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Flue gas desulphurization in a lignite-fired power station

At plants that emit a number of pollutants, flue gas may go through a series of devices for cleaning. Flue-gas desulfurization (FGD) is a set of technologies used to remove sulfur dioxide (SO2) from exhaust flue gases of fossil-fuel power plants, and from the emissions of other sulfur oxide emitting processes such as waste incineration.

The Technical Guideline for Air Pollution Control, an administrative regulation to the German Federal Emissions Control Act, has long stipulated that only very small amounts of this pollutant may be released into the atmosphere.

For this reason, all of RWE’s lignite-fired power stations in the Rhineland were retrofitted with FGD units in the 1980s. RWE’s Niederaußem power station is a lignite-fired power plant with several such units. The site’s main goal was to increase plant efficiency and decrease SO2 emissions. They also wanted to avoid any unpredicted downtime or decrease in performance of the FGD towers.


The absorber towers at the Niederaußem power station each have four to five pumps for circulation of a limestone-gypsum suspension. This medium, with a considerably high solids content, is highly abrasive and causes severe wear to the pumps and fouling and wear of the droplet separators. The particles cause clogging of the nozzles in the absorber, which can lead to decreased cleaning and pump performance and even unexpected failure of the recirculation pumps. A solution to monitor pump performance, detect clogging, and predict the need for maintenance was therefore sought after.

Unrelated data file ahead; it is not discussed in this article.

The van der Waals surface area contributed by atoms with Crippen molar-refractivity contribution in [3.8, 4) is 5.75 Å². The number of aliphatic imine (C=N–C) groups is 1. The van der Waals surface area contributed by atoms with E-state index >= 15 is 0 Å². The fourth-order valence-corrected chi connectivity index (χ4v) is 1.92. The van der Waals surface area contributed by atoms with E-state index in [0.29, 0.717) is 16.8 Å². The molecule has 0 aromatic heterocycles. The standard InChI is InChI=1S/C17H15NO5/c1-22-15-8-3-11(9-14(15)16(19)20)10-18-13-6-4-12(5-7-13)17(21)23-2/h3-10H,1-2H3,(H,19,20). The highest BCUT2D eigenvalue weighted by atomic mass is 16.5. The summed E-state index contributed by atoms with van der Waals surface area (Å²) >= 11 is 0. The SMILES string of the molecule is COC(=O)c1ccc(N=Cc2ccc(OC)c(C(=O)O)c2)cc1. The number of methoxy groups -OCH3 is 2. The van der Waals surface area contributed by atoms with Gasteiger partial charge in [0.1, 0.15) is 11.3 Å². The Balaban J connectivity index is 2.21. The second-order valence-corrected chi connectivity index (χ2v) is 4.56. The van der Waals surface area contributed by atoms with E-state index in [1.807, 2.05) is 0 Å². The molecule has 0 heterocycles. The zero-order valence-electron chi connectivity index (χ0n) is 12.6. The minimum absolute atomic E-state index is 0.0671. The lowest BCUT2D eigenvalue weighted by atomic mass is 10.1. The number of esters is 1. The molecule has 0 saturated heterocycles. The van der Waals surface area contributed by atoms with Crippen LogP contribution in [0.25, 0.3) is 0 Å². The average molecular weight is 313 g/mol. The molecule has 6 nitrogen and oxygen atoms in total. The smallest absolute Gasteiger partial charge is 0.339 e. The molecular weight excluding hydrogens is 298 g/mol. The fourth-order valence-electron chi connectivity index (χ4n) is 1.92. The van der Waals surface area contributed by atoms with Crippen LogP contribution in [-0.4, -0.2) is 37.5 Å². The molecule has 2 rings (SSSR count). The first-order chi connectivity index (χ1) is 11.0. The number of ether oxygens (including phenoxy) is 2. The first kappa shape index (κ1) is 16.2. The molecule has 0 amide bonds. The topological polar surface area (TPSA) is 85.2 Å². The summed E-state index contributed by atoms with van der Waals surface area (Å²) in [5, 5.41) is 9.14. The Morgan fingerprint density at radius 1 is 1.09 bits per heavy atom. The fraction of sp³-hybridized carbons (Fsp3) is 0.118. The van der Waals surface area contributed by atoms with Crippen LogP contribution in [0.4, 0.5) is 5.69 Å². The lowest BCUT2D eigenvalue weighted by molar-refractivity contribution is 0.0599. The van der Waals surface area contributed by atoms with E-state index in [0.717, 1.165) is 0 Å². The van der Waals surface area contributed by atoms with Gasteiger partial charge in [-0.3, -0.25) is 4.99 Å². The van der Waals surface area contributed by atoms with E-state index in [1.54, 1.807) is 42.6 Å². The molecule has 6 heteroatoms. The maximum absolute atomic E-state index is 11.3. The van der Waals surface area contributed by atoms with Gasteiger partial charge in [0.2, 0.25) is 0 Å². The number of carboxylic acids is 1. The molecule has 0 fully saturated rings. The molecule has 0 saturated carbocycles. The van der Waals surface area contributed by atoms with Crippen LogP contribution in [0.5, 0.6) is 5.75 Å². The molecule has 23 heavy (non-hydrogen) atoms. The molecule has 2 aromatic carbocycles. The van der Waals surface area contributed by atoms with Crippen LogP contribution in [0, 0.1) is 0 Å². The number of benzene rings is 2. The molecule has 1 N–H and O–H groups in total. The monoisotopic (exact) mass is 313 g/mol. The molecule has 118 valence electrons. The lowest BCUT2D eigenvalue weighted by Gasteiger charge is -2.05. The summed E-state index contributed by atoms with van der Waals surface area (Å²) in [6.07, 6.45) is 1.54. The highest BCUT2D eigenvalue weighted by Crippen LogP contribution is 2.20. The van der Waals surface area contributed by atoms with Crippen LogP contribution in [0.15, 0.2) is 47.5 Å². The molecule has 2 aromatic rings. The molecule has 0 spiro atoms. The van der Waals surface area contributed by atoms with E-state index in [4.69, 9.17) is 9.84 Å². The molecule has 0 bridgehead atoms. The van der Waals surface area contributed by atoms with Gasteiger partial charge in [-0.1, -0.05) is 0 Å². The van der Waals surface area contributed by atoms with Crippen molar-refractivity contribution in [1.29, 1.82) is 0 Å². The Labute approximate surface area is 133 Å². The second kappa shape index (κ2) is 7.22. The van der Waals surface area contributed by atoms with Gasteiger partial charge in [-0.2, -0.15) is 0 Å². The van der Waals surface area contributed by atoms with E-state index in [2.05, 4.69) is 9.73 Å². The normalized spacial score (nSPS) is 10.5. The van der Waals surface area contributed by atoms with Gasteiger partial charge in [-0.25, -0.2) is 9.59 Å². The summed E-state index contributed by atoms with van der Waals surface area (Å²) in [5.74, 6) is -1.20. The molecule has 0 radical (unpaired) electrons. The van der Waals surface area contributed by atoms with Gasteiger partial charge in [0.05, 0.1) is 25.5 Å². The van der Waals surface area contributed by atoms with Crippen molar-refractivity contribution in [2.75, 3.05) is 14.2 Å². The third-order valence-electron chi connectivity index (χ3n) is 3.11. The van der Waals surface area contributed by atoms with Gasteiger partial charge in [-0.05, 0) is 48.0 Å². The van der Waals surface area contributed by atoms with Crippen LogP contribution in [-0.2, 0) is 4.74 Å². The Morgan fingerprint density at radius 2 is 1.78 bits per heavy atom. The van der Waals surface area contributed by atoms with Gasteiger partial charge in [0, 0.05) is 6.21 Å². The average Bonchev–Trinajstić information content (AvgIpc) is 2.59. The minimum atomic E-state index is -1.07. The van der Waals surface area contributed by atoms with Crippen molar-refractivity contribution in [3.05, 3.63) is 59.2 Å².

The installation of conventional wetted measuring technology, such as the magnetic inductive flowmeter, would have involved enormous financial, organizational, and technical costs. In addition to other factors, it would also have involved a shutdown of the pump lines for installation. Most significantly, the inline meters would have been challenged by the abrasive media. The gypsum limestone slurry damages the liners of the inline meters and leads to regular maintenance efforts. As a result, operation costs would be high to keep these meters running reliably. Given all these factors, the site engineers were, therefore, specifically looking for a non-invasive solution.  

After a trial of clamp-on measurement technology from two different providers, FLEXIM’s CDK low-frequency transducers proved to be the best solution for a number of reasons. Installation took place during ongoing operation and required practically no effort compared to wetted measuring technology. There was no opening of the pipelines and no creation of flange connections for installation. FLEXIM’s non-invasive measurement technology proved to be permanently stable without wear due to the abrasive medium. As a result, RWE decided to retrofit all 37 recirculation lines with FLUXUS 7 series transmitters and CDK clamp-on ultrasonic transducers. Once again, non-invasive measurement from FLEXIM proves to be the ideal solution.